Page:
In this video, we show how to create bar charts and mosaic plots using Distribution, Graph Builder, and Fit Y by X. We use the Chemical Manufacturing data, which has a categorical variable, Performance, with two values, Accept and Reject. Rejected batches did not have a yield > 80%.
We use bar charts and mosaic plots to compare the performance for three vessel sizes: 500, 750, and 2000.
To start, we select Distribution from the Analyze menu.
The variable Vessel Size is grouped with other variables. To display the variables in this group, we click the gray icon next to Vessel Size etc..We select Performance and Vessel Size for Y, Columns, and click OK.
By default, JMP displays bar charts and frequency distributions. You can see that 14 of the 90 batches were rejected.
The bar charts are linked. When we click on the bar for Reject in the bar chart for Performance, you can see that many of the rejected batches had the larger vessel size.
Note that many options are available under the red triangles. For example, you can separate the bars, change the colors, add axes, and show percents or counts.
For more flexibility in creating bar charts, you can use Graph Builder under the Graph menu.
We drag Performance to the X zone. Notice that the points are colored red (rejected) and green (accepted). These colors were saved as a column property for Performance.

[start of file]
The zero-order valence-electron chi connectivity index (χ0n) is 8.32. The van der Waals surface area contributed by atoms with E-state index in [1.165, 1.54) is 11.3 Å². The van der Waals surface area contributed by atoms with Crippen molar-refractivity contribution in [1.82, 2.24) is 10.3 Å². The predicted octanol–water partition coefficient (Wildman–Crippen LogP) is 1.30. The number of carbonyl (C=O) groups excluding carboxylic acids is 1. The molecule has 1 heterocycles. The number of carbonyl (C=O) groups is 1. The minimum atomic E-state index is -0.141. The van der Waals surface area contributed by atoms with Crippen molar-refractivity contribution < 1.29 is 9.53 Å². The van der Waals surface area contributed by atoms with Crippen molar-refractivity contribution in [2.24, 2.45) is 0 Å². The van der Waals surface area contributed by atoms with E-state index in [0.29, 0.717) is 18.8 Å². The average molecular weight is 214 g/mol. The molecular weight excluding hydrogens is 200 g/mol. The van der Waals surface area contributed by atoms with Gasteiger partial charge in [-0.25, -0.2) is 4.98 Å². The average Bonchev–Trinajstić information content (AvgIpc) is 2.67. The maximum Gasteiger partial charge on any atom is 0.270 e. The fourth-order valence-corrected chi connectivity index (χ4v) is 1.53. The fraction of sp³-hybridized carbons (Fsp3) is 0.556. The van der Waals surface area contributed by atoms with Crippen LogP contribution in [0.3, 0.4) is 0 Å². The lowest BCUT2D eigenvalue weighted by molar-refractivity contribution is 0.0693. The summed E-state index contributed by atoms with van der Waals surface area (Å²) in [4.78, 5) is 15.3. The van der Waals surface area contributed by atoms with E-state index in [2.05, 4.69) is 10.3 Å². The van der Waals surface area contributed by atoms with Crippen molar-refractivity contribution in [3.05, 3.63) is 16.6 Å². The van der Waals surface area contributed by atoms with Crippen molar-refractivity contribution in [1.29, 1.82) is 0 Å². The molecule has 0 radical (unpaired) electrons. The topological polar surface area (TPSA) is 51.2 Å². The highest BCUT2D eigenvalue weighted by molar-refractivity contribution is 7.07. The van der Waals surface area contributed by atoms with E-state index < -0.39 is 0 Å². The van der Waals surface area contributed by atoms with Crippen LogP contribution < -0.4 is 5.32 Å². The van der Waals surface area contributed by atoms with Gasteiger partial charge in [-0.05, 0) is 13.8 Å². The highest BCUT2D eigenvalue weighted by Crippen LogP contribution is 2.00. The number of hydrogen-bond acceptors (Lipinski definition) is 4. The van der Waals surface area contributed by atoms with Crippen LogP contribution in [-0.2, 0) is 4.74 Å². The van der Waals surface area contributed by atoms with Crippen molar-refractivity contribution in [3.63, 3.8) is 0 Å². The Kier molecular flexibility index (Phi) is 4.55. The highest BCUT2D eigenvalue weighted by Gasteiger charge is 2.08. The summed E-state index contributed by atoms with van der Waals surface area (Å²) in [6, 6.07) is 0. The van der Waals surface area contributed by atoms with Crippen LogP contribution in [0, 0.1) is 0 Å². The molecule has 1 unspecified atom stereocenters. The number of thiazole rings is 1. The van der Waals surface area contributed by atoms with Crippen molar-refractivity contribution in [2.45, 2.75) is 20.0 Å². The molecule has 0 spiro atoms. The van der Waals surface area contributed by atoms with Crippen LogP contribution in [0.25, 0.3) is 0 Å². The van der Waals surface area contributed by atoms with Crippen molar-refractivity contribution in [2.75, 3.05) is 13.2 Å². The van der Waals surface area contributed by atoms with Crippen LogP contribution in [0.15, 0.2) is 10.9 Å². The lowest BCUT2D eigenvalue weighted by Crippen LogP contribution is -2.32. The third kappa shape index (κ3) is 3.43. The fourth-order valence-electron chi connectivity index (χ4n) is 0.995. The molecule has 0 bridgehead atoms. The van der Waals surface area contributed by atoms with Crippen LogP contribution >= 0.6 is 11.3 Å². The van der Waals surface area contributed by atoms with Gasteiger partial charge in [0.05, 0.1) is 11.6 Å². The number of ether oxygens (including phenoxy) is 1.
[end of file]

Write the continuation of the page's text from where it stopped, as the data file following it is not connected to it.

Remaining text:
To change the points to a bar chart, we click the bar chart icon above the graph.
Let’s compare Performance for different vessel sizes.
As we drag Vessel Size over the graph, notice that there are many available drop zones. We drop Vessel Size in the Overlay zone. You can see that many more of the rejected batches were from the larger values of Vessel Size.
By default, JMP displays a side-by-side bar chart, but you can select many different styles. For example, you might want a stacked bar chart instead.
A special type of stacked bar chart is a mosaic plot. To create a mosaic plot, we drag Vessel Size to the Y zone and click the mosaic icon.
You can label the cells to help you interpret the plot. Here, we select Label by Percent from Cell Labeling.
Of the rejected batches, 78.6% were from a vessel size of 2000. For a different view of the same data, you can swap the variables. Here, we right-click Performance and select Swap and then Vessel Size.
Notice that this graph paints a different picture but tells the same story.
Mosaic plots are widely used when analyzing the relationship between two categorical variables. You can also generate mosaic plots, along with statistical output, in the Fit Y by X platform from the Analyze menu.
We launch the platform, and then select Performance as Y, Response, and Vessel Size as X, Factor. By default, JMP displays a mosaic plot, along with a contingency table to help you interpret the values in the plot.
Let’s look at the last row in the contingency table for Vessel Size = 2000. These values correspond to the percent of accepted and rejected batches displayed in the mosaic plot for a value of 2000 for Vessel Size.